Once upon a time, America was a First World nation. It had the best of everything. Then it invented the internet. Europe and Asia ran with the idea, while the US let the telecoms charge by the individual bit.

Result? Some of us are downloading at 30MB/sec, and some of us live in the USA.

To be sure, this is a bit of a perspective problem; America looks pretty good if you're connecting off a 14.4K modem in southern Peru. But it's an interesting paradox that the country that generates the most Internet traffic is far behind third place when it comes to the lines that the traffic flows over.

Part of this is due to the fact that the USA is one of the largest and least densely populated first-world nations. Even Canada has 90% of its population concentrated along its southern border. Many countries, especially poorer ones, have nearly everyone capable of affording internet access, or even reliable electricity, packed into their capital, which gives them the obvious advantage of having all their telecom subscribers blocks away from the only OC-3 line in the province.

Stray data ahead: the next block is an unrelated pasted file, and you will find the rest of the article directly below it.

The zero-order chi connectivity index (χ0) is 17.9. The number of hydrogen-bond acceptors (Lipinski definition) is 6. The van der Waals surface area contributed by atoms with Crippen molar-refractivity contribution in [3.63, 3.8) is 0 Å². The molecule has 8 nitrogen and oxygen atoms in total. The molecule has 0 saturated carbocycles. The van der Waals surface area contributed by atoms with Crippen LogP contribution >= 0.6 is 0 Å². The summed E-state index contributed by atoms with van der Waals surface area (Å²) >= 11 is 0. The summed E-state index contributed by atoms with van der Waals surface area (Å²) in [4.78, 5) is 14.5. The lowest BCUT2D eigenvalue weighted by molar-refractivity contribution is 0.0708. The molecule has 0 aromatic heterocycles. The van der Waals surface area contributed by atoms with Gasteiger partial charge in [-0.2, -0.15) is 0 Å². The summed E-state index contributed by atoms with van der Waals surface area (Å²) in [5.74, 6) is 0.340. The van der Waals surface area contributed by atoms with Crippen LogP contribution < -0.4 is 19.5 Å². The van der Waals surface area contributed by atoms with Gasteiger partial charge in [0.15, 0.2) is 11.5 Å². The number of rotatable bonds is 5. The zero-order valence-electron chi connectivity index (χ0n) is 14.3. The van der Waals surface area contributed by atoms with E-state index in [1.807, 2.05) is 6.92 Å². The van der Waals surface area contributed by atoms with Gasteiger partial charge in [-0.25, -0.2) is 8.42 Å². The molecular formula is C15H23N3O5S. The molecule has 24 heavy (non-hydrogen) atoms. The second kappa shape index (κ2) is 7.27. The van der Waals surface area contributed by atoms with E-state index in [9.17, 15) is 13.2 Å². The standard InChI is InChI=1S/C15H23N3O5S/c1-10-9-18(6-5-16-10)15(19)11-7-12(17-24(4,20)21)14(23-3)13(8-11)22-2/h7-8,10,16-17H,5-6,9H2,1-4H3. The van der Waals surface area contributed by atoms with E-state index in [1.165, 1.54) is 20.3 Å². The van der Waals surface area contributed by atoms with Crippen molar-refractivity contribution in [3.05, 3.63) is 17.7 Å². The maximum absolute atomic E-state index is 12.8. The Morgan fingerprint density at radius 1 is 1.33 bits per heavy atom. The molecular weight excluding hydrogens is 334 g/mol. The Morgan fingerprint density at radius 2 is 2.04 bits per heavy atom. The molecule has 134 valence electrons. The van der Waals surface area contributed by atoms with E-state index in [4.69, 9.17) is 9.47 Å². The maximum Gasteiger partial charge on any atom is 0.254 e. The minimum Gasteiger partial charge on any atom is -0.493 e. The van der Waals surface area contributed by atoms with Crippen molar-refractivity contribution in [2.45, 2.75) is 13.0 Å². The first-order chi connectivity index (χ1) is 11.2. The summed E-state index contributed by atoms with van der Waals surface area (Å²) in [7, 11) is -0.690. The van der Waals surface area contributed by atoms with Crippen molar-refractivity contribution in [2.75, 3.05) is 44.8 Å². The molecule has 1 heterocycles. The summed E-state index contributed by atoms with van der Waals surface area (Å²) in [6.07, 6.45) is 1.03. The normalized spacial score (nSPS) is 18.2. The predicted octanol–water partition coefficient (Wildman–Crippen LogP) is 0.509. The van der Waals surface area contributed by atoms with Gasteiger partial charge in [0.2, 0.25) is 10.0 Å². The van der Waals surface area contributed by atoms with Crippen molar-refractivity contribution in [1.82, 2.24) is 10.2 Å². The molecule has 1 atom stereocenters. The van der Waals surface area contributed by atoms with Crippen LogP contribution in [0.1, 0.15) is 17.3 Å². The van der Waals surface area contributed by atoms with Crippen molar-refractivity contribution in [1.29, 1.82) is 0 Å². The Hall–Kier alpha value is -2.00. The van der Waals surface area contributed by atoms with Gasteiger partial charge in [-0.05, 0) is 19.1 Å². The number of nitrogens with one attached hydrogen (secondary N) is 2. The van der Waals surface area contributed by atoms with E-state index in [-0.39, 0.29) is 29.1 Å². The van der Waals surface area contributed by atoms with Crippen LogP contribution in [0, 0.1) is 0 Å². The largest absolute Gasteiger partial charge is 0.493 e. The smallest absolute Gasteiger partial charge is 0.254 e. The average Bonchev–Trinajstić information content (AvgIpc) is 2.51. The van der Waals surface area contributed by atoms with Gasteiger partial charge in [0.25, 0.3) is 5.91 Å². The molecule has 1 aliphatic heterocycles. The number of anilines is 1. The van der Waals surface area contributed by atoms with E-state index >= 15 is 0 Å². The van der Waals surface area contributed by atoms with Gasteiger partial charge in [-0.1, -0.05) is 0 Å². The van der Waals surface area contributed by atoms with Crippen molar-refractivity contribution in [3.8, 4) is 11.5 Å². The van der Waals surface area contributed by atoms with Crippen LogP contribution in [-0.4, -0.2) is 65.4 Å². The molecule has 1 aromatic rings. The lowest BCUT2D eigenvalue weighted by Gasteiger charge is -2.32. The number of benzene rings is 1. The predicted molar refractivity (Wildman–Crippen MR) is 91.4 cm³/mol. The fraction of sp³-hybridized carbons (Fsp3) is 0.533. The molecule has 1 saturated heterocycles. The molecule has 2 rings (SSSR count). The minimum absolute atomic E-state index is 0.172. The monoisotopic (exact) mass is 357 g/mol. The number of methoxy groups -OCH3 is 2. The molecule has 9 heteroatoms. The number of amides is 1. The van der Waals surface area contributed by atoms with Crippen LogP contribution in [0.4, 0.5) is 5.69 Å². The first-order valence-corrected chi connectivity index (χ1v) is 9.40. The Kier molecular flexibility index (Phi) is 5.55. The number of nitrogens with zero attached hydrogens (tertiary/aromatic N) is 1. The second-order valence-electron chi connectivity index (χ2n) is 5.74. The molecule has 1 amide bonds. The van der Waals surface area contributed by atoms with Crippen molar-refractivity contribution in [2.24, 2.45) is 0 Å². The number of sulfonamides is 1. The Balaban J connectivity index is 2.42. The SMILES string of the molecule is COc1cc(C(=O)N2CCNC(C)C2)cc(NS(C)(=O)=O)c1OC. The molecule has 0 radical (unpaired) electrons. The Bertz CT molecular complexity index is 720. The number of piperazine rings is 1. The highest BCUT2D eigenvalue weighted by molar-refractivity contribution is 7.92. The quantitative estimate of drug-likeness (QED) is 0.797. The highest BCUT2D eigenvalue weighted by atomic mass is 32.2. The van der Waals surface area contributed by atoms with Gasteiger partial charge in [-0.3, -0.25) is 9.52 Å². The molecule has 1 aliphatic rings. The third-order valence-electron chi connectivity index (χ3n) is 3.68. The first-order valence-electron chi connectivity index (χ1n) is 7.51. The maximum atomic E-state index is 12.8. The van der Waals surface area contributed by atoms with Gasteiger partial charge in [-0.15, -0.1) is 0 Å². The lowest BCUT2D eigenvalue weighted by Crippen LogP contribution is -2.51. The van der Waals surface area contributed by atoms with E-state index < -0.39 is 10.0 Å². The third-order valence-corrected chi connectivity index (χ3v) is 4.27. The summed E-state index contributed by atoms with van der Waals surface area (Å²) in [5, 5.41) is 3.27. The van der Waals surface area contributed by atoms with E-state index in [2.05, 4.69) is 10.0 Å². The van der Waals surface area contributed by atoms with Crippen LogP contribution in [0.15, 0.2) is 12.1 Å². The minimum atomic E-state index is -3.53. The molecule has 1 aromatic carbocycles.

Telecommunication companies are slowly but surely laying out fiber optic lines to areas with sufficient population density, so this is easing, but not as quickly as it could be due to local laws interfering with access to said lines being offered.